Environmental Public Health Tracking: Air Quality Data

Wisconsin Tracking provides information about air quality in Wisconsin.  “Air pollution” means something in the air that should not be there – or should be there in smaller amounts.¹

We host data on air quality measures that have standard levels defined by the federal government. These measures include particulate matter under 2.5 microns (PM2.5) and ozone. Wisconsin Tracking gets information about these air pollution measures from air monitoring stations all over Wisconsin.

Access the air quality data

For more information about types of air pollution, visit the air quality issues page.

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What are air pollutants?

Air pollutants are substances in the air that should not be there – or should be there in smaller amounts. These unwanted substances might be gases, liquids, or solids.

Where does air pollution come from?

Many air pollutants result from human activities such as smoking, driving, manufacturing, and burning wood or coal. Pollution can also come from natural events such as wildfires.

How am I exposed to air pollution?

You can be exposed to pollutants from the air by breathing in contaminated air or inhaling contaminated dust particles.

What are the health effects of air pollution?

Air pollution is associated with lung and heart problems. It is also associated with asthma and can aggravate conditions such as emphysema. The United States Environmental Protection Agency (EPA) provides a full list of the health effects of particulate matter and ozone.

How do I know if I am at risk?

The first step is to know if you live in an area of the state that has high levels of pollution. Accessing the Wisconsin Tracking air pollution data will tell you how your community is doing over time. Additional information can be found on the Wisconsin DNR website.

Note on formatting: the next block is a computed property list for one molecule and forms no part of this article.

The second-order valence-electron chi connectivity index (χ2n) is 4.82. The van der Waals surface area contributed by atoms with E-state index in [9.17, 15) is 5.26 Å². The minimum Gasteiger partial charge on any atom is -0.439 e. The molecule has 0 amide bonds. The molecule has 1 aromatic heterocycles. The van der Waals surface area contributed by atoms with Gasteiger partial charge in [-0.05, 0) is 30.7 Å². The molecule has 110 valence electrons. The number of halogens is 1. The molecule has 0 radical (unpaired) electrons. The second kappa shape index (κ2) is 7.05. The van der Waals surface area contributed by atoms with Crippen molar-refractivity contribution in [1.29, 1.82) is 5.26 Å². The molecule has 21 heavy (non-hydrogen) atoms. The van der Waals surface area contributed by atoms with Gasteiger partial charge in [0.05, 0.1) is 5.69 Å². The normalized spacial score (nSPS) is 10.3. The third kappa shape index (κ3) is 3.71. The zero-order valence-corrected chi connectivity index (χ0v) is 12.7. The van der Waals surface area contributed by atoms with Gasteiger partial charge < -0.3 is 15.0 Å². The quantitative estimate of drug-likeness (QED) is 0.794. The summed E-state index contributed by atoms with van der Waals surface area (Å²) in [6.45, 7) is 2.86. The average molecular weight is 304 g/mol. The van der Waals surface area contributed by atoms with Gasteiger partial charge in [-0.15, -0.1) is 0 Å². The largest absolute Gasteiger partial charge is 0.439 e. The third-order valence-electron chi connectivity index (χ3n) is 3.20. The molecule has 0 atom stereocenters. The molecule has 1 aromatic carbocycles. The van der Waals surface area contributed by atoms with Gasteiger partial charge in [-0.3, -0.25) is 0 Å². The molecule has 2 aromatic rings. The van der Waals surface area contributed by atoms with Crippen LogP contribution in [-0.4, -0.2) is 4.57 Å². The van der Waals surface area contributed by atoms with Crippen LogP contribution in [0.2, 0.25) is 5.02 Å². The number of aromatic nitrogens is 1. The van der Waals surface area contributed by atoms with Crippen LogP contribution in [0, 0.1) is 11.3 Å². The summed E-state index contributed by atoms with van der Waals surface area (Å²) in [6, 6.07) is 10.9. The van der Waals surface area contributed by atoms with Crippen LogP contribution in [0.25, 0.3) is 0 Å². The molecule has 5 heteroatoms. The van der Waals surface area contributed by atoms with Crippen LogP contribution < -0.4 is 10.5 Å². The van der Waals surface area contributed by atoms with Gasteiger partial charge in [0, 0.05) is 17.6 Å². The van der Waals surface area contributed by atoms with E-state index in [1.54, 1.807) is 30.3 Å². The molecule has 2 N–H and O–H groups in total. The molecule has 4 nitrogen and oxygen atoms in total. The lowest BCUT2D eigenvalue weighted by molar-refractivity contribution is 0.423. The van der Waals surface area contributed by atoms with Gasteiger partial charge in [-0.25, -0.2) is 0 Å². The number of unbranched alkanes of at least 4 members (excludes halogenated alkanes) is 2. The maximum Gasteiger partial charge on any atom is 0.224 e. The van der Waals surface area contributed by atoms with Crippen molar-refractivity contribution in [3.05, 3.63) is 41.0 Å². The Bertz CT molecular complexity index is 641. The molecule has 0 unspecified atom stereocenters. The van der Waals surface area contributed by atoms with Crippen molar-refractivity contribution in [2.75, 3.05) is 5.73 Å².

If you are concerned about your personal risk, you can contact Wisconsin Tracking or your regional Department of Natural Resources office. You can also view daily current air quality information for Wisconsin or a map of current air quality for selected counties.

For which air pollutants does Wisconsin Tracking have data?

Wisconsin Tracking focuses on pollutants that are regulated by the United States government. The government regulates these pollutants through the Environmental Protection Agency (EPA). In Wisconsin, the Department of Natural Resources (DNR) provides standards for air quality. The DNR gathers data on emissions using a number of monitoring stations around Wisconsin. Wisconsin Tracking provides access to this data to the general public.

Data for two important types of air pollution is available at our public data portal:

  • Particulate matter under 2.5 microns (PM2.5)
  • Ozone

Can individuals use Wisconsin Tracking data to see if they have been exposed to air pollution?

The science that links air pollution to health and disease is complex. We do not suggest that you use Wisconsin Tracking data to look for specific links between your health and your environment. This is because a number of factors – such as time and other exposures – can be important. The data on our public data portal only provides a general level of pollution for different regions of Wisconsin over longer periods of time. Thus, these data cannot be used to adequately assess individual risks. These data can tell you if the level of air pollution in your area of the state is changing over time.

Where can I learn more about air pollution?

¹US Agency for Toxic Substances and Disease Registry
²National Ambient Air Quality Standard set by the United States Environmental Protection Agency (US EPA)

Last Revised: June 28, 2017